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Thursday, May 5, 2016

MHI board discusses cost-saving

Monday, February 6, 2006

Possible ways to save money was the primary theme of the quarterly meeting of the MHI Citizens Advisory Board when the group met Friday at the facility. Director of Support Services Rick Forkenbrock spoke about Executive Order #41, a measure aimed at reducing energy costs at state facilities while stimulating the state‚s economy.

The five mandates for state facilities are 1) they must reduce energy costs by at least 15 per cent by 2010; 2) do cost analysis on all equipment purchases; 3) must use alternative fuel sources to provide at least 10 per cent of their electric power; 4) must use E-85 ethanol to fuel all state vehicles by 2009; and 5) should be using 20 per cent soy diesel by the year 2010.

Forkenbrock and Maintenance Supervisor Mike Thompson spoke about MHI's plans to meet or exceed these requirements, and felt the facility should be able to do so. Forkenbrock said that the heating bill last month for the MHI /CCUSO building was in excess of $77,000, and he was sure that they could cut those cost substantially by going to an alternative source of fuel.

The source about which they are most excited is burning solid waste (e.g., material from the landfill). Engineers have developed a pellet which can be burned to provide fuel much more efficiently than natural gas, and also burns well in conjunction with wood or corn. MHI is awaiting the results of a burn test being conducted, but if these tests show that the pellets are indeed a much better fuel source, they will pursue purchasing and installing a boiler which burns these pellets.

Forkenbrock also serves on a Governor's Food Group and said that they have discovered that 80 per cent of the meat being purchased by state institutions is being purchased from out-of-state sources, primarily in Florida and California.

The group is trying to convince the governor that, though the other states are charging a little less than Iowa for their meat, the net cost of purchasing from Iowa producers would be lower and, of course, beneficial to the state as it would keep the money in Iowa, providing income for Iowans.

An upcoming two-day training was announced, and brochures distributed to attendees. The title of the meeting is "Spirituality's Role in Mental Health Recovery", and it is being sponsored by several organizations, both health care and ministerial. The first day's meeting will be at the Hope Reformed Church in Spencer from 9 a.m. until 3 p.m. on April 26. There will also be a public forum that evening, from 6:30-8 p.m. (no registration required).

The second day of the meeting, with different topics relating to the same theme, will be held at the Forum at Buena Vista University in Storm Lake from 9 a.m. until 2:30 p.m. on April 27. Any questions about the program content, cost, registration and educational credits available should be directed to 712-233-7530 (Sioux City Diocese).

Dr. Tom Deiker, MHI Superintendent, announced that the Department of Human Services plans to ask the legislature for funding to provide practical experience in psychiatry for Advanced Registered Nurse Practitioner students at the state's MHIs. The students' school would continue to provide the classroom training .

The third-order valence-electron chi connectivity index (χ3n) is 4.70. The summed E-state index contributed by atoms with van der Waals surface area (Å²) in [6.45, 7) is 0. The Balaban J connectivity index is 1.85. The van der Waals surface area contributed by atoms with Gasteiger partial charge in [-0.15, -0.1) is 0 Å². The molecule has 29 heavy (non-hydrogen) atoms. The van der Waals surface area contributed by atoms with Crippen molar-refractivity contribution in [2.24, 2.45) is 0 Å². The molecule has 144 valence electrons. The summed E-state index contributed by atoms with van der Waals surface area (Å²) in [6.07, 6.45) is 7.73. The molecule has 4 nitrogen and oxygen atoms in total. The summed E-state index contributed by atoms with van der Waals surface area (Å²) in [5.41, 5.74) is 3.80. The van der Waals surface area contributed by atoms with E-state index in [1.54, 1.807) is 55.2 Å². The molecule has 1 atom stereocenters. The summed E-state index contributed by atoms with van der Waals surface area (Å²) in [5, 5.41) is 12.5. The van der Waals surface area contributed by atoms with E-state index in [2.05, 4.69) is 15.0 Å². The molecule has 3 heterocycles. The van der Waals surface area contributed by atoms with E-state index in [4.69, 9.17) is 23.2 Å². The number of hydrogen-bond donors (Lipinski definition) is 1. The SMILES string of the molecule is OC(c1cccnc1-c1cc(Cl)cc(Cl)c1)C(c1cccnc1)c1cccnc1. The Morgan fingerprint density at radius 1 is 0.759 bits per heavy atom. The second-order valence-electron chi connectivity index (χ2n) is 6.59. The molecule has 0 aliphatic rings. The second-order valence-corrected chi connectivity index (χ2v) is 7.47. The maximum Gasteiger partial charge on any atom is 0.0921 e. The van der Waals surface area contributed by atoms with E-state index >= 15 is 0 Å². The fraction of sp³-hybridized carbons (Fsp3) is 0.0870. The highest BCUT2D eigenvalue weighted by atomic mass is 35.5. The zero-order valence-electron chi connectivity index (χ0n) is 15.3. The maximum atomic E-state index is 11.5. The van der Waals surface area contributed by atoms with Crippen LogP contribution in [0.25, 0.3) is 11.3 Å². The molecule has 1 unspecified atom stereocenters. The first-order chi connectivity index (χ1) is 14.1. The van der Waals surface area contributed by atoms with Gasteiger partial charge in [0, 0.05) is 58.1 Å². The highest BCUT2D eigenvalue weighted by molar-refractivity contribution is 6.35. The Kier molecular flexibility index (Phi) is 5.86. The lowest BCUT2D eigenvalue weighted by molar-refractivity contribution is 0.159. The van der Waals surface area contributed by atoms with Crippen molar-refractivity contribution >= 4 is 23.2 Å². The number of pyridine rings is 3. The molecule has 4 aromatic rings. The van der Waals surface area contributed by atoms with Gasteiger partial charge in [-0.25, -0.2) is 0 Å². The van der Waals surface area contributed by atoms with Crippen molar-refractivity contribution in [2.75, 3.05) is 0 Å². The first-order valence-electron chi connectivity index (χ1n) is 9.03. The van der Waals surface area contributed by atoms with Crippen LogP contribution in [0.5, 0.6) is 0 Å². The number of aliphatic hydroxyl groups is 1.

Mae Hingtgen, the Cherokee County Central Points Coordinator, presented the MH/MR/DD/BI Commission's proposals to the state legislature for inclusion into the state's Mental Health Plan.

The commission's proposals aimed to transform the system of care for adults with disabilities to one that is consumer - and family -driven; improve the quality of service and produce more positive results, including employment, interpersonal relationships, and community participation; and reduce system disparities.

Hingtgen said the proposals have not yet been assigned a file number in the legislature , nor been assigned to a committee. Hingtgen said that she personally is disappointed with the proposal, feeling that some important items were not even addressed.

The meeting concluded with a brief discussion of possible expansion of the number of RCF/PMI beds at the MHI.

The Pride Group (formerly known as Plymouth Life, Inc.) has been using one of the wards at MHI to provide residential care to a small group of Chronically Mentally Ill clients for several years, and currently have five residents there. They feel that there is the potential to provide services to at least twice that many clients, and they have looked for alternative locations at the MHI, because they would need more room than they currently have. Pride Group has been thinking about purchasing the Donohoe Building (which most recently housed a local daycare) from the state.

Architects looked at the building a few days ago, and the Pride Group is continuing to pursue the matter. If such a move does come to fruition, it would open up the ward (N3) currently used by the Pride Group for use by MHI, or possibly even another interested program, if their services are in line with the MHI mission.

That particular ward was remodeled before the Pride Group began to use it, and would not require much work to make it acceptable for use by another entity.

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